Further, I’d argue that the credibility of American resolve isn’t measured by its willingness to stand up to any Chinese provocation. That’s unrealistic and unnecessary. What matters is that the US puts a foot down in key disputes where it can’t compromise. In my view it has done so remarkably well: China will think twice before testing US resolve over the Senkaku/Diaoyu Islands and over Taiwan. The US has demonstrated its will and capability to contest China’s ADIZ in East Asia. Moreover, it has already announced that it will ‘readjust its military posture’ should Beijing move to establish an ADIZ in the South China Sea.

    Finally, in all of this, we shouldn’t lose sight of the fact that while there are growing signs of Sino-US strategic competition, containment (or ‘roll back’) of any Chinese influence in Asia is not America’s plan. And China appears not (yet) willing to seriously test US resolve in Asia-Pacific hotspots. Until then, arguments about the lack of US resolve and declining military capability are premature and unhelpful.

    Benjamin Schreer is a senior analyst at ASPI.

    How much is enough? Why we need a more sober debate on the US pivot to Asia | The Strategist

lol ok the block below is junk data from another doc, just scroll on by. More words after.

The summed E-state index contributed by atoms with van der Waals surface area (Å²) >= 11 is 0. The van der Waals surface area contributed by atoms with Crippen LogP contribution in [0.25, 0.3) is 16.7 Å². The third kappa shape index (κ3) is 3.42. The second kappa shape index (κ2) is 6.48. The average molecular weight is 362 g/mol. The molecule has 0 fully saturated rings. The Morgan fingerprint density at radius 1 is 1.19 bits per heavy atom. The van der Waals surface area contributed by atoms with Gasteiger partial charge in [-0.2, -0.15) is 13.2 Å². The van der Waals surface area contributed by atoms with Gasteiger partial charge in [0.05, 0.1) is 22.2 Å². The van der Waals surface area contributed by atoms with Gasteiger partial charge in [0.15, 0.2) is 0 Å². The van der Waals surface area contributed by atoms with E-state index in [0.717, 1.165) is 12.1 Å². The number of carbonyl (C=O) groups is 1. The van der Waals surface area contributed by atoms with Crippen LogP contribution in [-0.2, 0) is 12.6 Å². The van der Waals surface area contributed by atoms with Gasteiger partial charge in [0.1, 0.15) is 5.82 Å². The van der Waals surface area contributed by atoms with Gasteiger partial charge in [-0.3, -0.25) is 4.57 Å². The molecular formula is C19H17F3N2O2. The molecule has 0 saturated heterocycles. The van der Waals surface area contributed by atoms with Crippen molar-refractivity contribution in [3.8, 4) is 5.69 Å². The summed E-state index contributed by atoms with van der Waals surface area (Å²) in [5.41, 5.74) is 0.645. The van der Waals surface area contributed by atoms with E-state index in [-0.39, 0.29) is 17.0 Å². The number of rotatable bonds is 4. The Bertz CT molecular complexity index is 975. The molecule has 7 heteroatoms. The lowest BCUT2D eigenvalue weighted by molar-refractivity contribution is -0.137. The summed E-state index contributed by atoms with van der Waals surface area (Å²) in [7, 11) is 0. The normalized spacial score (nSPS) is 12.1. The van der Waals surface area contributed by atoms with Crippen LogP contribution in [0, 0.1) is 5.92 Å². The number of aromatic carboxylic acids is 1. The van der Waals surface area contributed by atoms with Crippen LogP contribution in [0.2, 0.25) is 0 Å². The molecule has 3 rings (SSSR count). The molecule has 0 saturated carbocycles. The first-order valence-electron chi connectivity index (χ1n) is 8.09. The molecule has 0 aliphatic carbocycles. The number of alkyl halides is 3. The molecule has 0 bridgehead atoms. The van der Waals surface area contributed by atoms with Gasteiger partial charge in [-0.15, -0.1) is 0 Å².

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  3. Ray

    Ray The Chairman Defence Professionals Moderator

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    The paper tiger myth: how America is underestimating China’s resolve and power

    Most American policymakers are saying two things following China’s establishment of an Air Defense Identification Zone (ADIZ). (1) China’s challenge to the US-led Asian order is serious and calculated, and (2) America must get China to back down. We should be concerned, because their analysis is self-contradictory. The United States is falling prey to the ‘paper tiger myth‘—the belief that China is utterly threatening to America’s position in Asia and would retreat if we ‘pivoted’ just a bit more. This is a dangerous miscalculation of Chinese resolve and power.